National Geographic launches a mental health campaign with a focus on de-stressing

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This May, National Geographic has given a nod to Mental Health Awareness Month in the US – with a new campaign unveiling a range of mental health research in the form of articles, videos, photography and more.

Content includes downloadable phone wallpapers, ASMR nature YouTube videos, soothing Spotify playlists, and a “How Stressed Are You?” questionnaire first developed by psychologists in 1983.

The organization also released a series of think pieces about a culture of urgency in America that apparently leads to burnout; the efficiency and effectiveness of meditation; and multiple views on experiencing stress.

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“In our 'always-on' world, people are more stressed than ever, and the science is clear that chronic stress negatively impacts our health,” said Nathan Lump, editor-in-chief of National Geographic, in a press release.

“We want to help people better understand the effects of stress and encourage them to slow down and take the time to prioritize their mental health,” Lump also said.

He added that he hoped “these tools will encourage and facilitate that behavior.”

The initiative for NatGeo came from a deep dive into how scientists have been trying to solve stress for generations because of signs that stress can have life-altering consequences, from heart disease to a weakened immune system.

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In an interview with Fox News Digital, NatGeo contributor Yudhijit Bhattacharjee shared details about his research – noting that “stress is all around us.”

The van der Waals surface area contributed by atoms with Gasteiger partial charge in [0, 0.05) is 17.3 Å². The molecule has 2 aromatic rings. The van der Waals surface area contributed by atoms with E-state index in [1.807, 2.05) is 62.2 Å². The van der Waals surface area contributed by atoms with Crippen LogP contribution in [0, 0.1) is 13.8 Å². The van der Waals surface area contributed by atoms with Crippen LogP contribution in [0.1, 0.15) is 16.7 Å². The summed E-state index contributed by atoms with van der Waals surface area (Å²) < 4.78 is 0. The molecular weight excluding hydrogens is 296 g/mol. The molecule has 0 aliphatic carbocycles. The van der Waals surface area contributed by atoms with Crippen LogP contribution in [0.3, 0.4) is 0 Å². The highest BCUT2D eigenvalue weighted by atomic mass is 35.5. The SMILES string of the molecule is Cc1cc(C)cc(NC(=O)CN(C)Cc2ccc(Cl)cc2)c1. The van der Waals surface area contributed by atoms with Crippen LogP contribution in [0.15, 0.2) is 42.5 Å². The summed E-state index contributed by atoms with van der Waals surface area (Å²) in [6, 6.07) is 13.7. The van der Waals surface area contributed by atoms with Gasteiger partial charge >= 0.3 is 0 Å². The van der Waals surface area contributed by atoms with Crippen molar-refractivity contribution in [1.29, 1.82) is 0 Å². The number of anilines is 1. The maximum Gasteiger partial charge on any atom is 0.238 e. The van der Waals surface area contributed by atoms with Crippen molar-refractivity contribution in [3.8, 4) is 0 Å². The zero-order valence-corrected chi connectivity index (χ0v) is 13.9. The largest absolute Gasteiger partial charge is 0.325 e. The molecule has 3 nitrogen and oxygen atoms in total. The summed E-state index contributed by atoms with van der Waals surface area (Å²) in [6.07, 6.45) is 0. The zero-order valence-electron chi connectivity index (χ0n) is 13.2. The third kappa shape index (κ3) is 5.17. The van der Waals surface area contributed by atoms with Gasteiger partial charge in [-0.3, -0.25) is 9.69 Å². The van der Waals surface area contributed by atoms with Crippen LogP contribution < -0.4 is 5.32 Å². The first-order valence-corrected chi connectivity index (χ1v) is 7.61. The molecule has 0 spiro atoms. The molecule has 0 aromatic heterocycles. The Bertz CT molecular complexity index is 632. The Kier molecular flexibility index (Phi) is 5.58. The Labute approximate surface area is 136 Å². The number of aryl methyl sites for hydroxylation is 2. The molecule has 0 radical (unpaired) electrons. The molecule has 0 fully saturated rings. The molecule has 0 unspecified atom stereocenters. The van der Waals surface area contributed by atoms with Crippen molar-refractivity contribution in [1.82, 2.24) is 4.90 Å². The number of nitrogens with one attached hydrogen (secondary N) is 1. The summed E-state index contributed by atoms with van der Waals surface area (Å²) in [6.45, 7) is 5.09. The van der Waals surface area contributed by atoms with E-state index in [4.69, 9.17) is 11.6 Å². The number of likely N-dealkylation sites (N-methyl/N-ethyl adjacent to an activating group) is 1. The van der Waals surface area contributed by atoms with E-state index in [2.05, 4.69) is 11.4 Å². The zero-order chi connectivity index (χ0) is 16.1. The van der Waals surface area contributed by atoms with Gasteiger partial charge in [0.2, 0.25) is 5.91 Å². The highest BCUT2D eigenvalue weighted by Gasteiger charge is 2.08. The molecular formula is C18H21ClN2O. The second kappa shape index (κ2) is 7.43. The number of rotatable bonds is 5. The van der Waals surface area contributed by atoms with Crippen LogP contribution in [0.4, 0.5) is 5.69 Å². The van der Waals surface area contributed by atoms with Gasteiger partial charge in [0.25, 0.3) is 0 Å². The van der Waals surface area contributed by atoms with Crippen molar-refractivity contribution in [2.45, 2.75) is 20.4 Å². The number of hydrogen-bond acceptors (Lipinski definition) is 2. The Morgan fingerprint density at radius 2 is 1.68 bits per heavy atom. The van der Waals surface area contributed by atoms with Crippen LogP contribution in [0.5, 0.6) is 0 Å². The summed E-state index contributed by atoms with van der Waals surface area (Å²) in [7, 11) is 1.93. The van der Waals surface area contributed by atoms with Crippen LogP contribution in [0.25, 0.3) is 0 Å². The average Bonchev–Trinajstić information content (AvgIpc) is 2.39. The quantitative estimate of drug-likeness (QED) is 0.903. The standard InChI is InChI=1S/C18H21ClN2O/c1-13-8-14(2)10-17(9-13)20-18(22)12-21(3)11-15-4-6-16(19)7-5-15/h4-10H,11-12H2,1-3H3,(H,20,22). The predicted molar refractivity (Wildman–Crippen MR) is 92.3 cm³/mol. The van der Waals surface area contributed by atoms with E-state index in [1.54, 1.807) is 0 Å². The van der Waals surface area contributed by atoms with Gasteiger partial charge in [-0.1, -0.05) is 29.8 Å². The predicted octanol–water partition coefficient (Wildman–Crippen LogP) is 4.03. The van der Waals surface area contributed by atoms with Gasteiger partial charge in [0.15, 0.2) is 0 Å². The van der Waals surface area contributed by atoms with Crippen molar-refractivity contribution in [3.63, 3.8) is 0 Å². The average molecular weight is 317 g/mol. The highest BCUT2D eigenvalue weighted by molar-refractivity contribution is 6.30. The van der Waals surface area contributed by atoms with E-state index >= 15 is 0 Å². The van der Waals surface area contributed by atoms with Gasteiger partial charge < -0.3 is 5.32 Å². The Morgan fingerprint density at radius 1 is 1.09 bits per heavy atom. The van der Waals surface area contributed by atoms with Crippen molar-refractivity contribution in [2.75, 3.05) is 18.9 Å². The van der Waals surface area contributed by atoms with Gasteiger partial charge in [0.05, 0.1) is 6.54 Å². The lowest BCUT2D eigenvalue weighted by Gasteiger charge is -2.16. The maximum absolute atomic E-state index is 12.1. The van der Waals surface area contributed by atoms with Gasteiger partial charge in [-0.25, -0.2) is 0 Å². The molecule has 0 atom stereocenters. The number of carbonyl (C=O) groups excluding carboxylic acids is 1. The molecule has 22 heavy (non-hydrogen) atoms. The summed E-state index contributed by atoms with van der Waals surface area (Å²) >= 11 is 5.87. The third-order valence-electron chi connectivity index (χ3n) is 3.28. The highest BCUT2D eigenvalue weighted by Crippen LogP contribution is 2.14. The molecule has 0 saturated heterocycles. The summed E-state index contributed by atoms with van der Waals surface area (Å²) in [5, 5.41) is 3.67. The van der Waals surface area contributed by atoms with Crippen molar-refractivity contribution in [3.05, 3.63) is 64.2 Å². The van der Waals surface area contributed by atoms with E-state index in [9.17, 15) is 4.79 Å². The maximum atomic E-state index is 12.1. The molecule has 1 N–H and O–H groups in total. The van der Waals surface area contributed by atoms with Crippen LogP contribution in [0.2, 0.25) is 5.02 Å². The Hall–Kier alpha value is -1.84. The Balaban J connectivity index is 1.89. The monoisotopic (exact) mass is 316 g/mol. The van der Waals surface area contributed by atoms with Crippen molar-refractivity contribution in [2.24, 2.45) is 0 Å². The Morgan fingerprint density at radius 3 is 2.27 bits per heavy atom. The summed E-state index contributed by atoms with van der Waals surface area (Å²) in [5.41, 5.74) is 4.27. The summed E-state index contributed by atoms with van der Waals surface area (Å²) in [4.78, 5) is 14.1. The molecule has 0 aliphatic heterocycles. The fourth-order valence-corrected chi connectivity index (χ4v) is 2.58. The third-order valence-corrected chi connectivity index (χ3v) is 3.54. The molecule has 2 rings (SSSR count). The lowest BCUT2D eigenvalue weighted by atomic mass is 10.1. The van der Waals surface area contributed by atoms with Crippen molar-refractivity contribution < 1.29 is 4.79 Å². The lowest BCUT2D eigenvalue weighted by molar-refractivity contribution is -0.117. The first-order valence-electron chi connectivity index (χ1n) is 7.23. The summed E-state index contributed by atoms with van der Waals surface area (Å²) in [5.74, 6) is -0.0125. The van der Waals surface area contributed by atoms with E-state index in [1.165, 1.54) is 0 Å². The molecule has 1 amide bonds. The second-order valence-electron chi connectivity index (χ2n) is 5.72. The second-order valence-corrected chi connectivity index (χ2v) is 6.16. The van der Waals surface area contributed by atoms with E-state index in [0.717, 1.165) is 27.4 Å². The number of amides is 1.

“Stress pervades our lives,” he said. “Stress has serious consequences for our health, our well-being, even the way our brain functions, how our immune system functions, and so on.”

https://www.youtube.com/watch?v=ZVwENDOOjnM

Since the coronavirus pandemic, Bhattacharjee, who lives in Takoma Park, Maryland, said it has become “clear” that social isolation is a “major contributor to stress.”

“When we are significantly stressed, we are more susceptible to viruses and germs.”

“In the last 10 to 15 years, there has been a lot more research into exactly how stress affects us,” he said. “For example, we didn't know as clearly as we do now that stress often wreaks havoc on our immune system.”

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“When we are significantly stressed we are more susceptible to viruses and germs… and in this post-COVID world this is definitely very relevant.”

Bhattacharjee's research also examined how stress can affect adolescents and children.

Aniko Korosi, a researcher at the University of Amsterdam, told NatGeo: “Chronic stress in early life has more serious and long-lasting consequences because many connections are made in the brain.”